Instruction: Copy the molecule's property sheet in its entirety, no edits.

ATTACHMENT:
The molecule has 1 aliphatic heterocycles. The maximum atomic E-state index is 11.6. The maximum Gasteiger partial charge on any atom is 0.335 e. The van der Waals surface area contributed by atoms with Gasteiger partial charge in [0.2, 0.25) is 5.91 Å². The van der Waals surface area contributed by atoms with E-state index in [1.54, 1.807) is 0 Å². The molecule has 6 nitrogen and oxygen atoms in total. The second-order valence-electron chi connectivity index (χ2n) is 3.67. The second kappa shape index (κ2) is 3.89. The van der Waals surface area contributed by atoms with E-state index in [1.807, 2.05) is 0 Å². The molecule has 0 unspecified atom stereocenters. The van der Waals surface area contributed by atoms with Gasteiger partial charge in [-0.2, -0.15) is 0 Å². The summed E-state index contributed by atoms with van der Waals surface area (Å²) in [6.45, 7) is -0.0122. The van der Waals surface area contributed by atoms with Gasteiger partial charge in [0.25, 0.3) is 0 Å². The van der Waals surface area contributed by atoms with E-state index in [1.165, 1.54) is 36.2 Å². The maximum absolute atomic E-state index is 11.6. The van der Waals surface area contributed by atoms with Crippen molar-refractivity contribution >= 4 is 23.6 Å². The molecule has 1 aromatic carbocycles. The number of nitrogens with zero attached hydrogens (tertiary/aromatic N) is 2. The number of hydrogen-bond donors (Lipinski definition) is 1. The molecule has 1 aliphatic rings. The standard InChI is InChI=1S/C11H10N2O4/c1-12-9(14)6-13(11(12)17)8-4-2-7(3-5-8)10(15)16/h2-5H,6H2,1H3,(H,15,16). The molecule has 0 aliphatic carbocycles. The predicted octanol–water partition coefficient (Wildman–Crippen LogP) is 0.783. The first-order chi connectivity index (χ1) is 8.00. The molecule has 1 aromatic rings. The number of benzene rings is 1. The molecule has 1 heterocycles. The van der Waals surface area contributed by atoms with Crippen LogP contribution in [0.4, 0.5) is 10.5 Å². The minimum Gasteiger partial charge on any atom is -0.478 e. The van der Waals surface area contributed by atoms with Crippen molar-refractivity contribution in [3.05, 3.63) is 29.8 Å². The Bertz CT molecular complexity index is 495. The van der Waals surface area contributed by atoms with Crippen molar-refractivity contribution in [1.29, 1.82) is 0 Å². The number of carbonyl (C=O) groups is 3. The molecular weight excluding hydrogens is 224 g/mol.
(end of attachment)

The molecule has 1 aliphatic heterocycles. The maximum atomic E-state index is 11.6. The maximum Gasteiger partial charge on any atom is 0.335 e. The van der Waals surface area contributed by atoms with Gasteiger partial charge in [0.2, 0.25) is 5.91 Å². The van der Waals surface area contributed by atoms with E-state index in [1.54, 1.807) is 0 Å². The molecule has 6 nitrogen and oxygen atoms in total. The second-order valence-electron chi connectivity index (χ2n) is 3.67. The second kappa shape index (κ2) is 3.89. The van der Waals surface area contributed by atoms with E-state index in [1.807, 2.05) is 0 Å². The molecule has 0 unspecified atom stereocenters. The van der Waals surface area contributed by atoms with Gasteiger partial charge in [-0.2, -0.15) is 0 Å². The summed E-state index contributed by atoms with van der Waals surface area (Å²) in [6.45, 7) is -0.0122. The van der Waals surface area contributed by atoms with Gasteiger partial charge in [0.25, 0.3) is 0 Å². The van der Waals surface area contributed by atoms with E-state index in [1.165, 1.54) is 36.2 Å². The maximum absolute atomic E-state index is 11.6. The van der Waals surface area contributed by atoms with Crippen molar-refractivity contribution >= 4 is 23.6 Å². The molecule has 1 aromatic carbocycles. The number of nitrogens with zero attached hydrogens (tertiary/aromatic N) is 2. The number of hydrogen-bond donors (Lipinski definition) is 1. The molecule has 1 aliphatic rings. The standard InChI is InChI=1S/C11H10N2O4/c1-12-9(14)6-13(11(12)17)8-4-2-7(3-5-8)10(15)16/h2-5H,6H2,1H3,(H,15,16). The molecule has 0 aliphatic carbocycles. The predicted octanol–water partition coefficient (Wildman–Crippen LogP) is 0.783. The first-order chi connectivity index (χ1) is 8.00. The molecule has 1 aromatic rings. The number of benzene rings is 1. The molecule has 1 heterocycles. The van der Waals surface area contributed by atoms with Crippen LogP contribution in [0.4, 0.5) is 10.5 Å². The minimum Gasteiger partial charge on any atom is -0.478 e. The van der Waals surface area contributed by atoms with Crippen molar-refractivity contribution in [3.05, 3.63) is 29.8 Å². The Bertz CT molecular complexity index is 495. The van der Waals surface area contributed by atoms with Crippen molar-refractivity contribution in [1.29, 1.82) is 0 Å². The number of carbonyl (C=O) groups is 3. The molecular weight excluding hydrogens is 224 g/mol.